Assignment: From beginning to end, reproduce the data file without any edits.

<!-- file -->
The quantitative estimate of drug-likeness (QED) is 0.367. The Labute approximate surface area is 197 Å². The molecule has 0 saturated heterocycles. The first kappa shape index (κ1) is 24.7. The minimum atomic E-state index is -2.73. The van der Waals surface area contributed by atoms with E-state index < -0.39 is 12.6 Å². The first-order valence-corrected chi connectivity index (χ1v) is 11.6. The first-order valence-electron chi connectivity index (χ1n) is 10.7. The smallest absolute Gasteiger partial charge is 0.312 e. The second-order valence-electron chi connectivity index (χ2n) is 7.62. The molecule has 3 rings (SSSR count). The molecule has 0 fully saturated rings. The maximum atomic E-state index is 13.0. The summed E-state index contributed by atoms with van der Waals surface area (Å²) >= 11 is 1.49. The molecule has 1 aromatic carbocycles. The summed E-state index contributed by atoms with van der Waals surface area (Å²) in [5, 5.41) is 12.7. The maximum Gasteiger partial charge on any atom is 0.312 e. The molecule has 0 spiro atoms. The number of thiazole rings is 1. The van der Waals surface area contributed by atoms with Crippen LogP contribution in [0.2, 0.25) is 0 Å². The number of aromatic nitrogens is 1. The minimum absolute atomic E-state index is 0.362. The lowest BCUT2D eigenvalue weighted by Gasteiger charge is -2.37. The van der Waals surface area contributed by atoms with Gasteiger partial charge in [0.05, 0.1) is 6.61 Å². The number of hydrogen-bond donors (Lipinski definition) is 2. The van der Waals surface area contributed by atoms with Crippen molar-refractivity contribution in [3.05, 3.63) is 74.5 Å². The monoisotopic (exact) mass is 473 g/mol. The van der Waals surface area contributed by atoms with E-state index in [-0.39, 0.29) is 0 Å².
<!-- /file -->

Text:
The quantitative estimate of drug-likeness (QED) is 0.367. The Labute approximate surface area is 197 Å². The molecule has 0 saturated heterocycles. The first kappa shape index (κ1) is 24.7. The minimum atomic E-state index is -2.73. The van der Waals surface area contributed by atoms with E-state index < -0.39 is 12.6 Å². The first-order valence-corrected chi connectivity index (χ1v) is 11.6. The first-order valence-electron chi connectivity index (χ1n) is 10.7. The smallest absolute Gasteiger partial charge is 0.312 e. The second-order valence-electron chi connectivity index (χ2n) is 7.62. The molecule has 3 rings (SSSR count). The molecule has 0 fully saturated rings. The maximum atomic E-state index is 13.0. The summed E-state index contributed by atoms with van der Waals surface area (Å²) >= 11 is 1.49. The molecule has 1 aromatic carbocycles. The summed E-state index contributed by atoms with van der Waals surface area (Å²) in [5, 5.41) is 12.7. The maximum Gasteiger partial charge on any atom is 0.312 e. The molecule has 0 spiro atoms. The number of thiazole rings is 1. The van der Waals surface area contributed by atoms with Crippen LogP contribution in [0.2, 0.25) is 0 Å². The number of aromatic nitrogens is 1. The minimum absolute atomic E-state index is 0.362. The lowest BCUT2D eigenvalue weighted by Gasteiger charge is -2.37. The van der Waals surface area contributed by atoms with Gasteiger partial charge in [0.05, 0.1) is 6.61 Å². The number of hydrogen-bond donors (Lipinski definition) is 2. The van der Waals surface area contributed by atoms with Crippen molar-refractivity contribution in [3.05, 3.63) is 74.5 Å². The monoisotopic (exact) mass is 473 g/mol. The van der Waals surface area contributed by atoms with E-state index in [-0.39, 0.29) is 0 Å².